In the Garden:
Dr. Tavana chops Noni leaves as a poultice for my sprained ankle.
Gifts of the Garden Isle
Winged, quarter-size, pink and white flowers drip from 3- to 4-foot stems. "It's a begonia BUSH," smiled Beth Judy as we left Hilo Hattie's near the Lihu'e airport in Kaua'i, Hawaii. Fiery orange crocosmia and blue and white puffball hydrangeas are wild around the Kalalau Lookout parking lot.
Beth and I are two of seven fortunate environmental journalists chosen as Fellows to study at the National Tropical Botanical Garden. In his introduction last week, NTBG Director and CEO Charles R. Wichman shared the wisdom of his Hawaiian Elders. "You need to listen to the Aina -- that which feeds the land and sea," he urged. Nature points the way; it's up to us to pay attention.
The NTBG has an ambitious mission. One aspect is dedication to the discovery, collection, preservation, and perpetuation of ethnobotany. Staff collect medicinal plants of Hawaii and the greater Pacific islands, often with a healer and including the healer or source's name and plant location. "Scientists are only beginning to understand the knowledge indigenous people hold," said Wichman.
Ethnobotany in Practice
Descending a Limahuli Garden path in Hanalei, I slipped on gravel. My left ankle and lower leg folded indelicately under my right leg. Down I went. Ouch! A bulge quickly puffed up at the joint. Swelling spread. While new friends were beachside, I sat with ankle elevated and iced, annoyed about likely missing the upcoming seabird and Waimae Canyon walks.
Good things can come from misfortune. Turns out NGBT Director of Education, Dr. Namulau'ulu Tavana learned healing arts while growing up to be chief in his Samoan village. He walks and talks ethnobotany ... and does hands-on practice. Chopping five large leaves of Noni he'd picked to treat my sprained ankle, Dr. Tavana shared some of his story. In his village "every family has a healer and a family specialty such as bones, skin, pregnancy." His own specialty is eye, nose, and throat. Noni is primary in his medicine kit.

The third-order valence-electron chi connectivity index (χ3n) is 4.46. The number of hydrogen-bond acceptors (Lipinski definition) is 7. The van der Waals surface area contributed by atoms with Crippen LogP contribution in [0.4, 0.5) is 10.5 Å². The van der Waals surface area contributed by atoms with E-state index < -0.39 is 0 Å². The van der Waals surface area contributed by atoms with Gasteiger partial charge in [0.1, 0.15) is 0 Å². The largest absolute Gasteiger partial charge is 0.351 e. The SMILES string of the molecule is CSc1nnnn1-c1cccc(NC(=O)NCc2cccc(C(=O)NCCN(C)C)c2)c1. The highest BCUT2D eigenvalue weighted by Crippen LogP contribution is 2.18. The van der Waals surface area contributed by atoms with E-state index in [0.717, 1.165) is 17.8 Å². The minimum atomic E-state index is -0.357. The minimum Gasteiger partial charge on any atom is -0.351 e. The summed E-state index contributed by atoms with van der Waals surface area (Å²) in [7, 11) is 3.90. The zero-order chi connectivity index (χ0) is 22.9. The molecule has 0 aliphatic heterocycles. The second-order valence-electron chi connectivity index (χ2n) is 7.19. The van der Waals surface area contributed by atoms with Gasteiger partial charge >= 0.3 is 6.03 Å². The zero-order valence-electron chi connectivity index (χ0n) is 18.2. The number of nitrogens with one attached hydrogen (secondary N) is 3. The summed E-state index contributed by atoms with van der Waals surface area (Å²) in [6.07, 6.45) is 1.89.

Native to Hawaii and many Pacific islands, shrubby Noni (Morinda citrifolia) is often within arm's reach. This tropical perennial is a virtual natural pharmacy. Healers use its waxy leaves as a topical anti-inflammatory; squeeze nectar from its white flowers to heal styes and skin irritations; and suck juice from its knobby fruit for respiratory problems.
How does it work? "We are trying to figure out what chemical or chemicals it is," said Tavana. "That's part of the story. That's why the islanders use the whole plant."
The medicinal plant is little without the healer, who considers not only the malady but the context. "Healers believe in holistic, not separate entities," Tavana explained. "When you go in and see a healer and say, 'I have a problem with my arm,' the healer considers how that pain in the arm affects the entire body. When you're healing one part, you're healing the whole body -- mentally, physically, and spiritually. The healer always has a little prayer in the heart."
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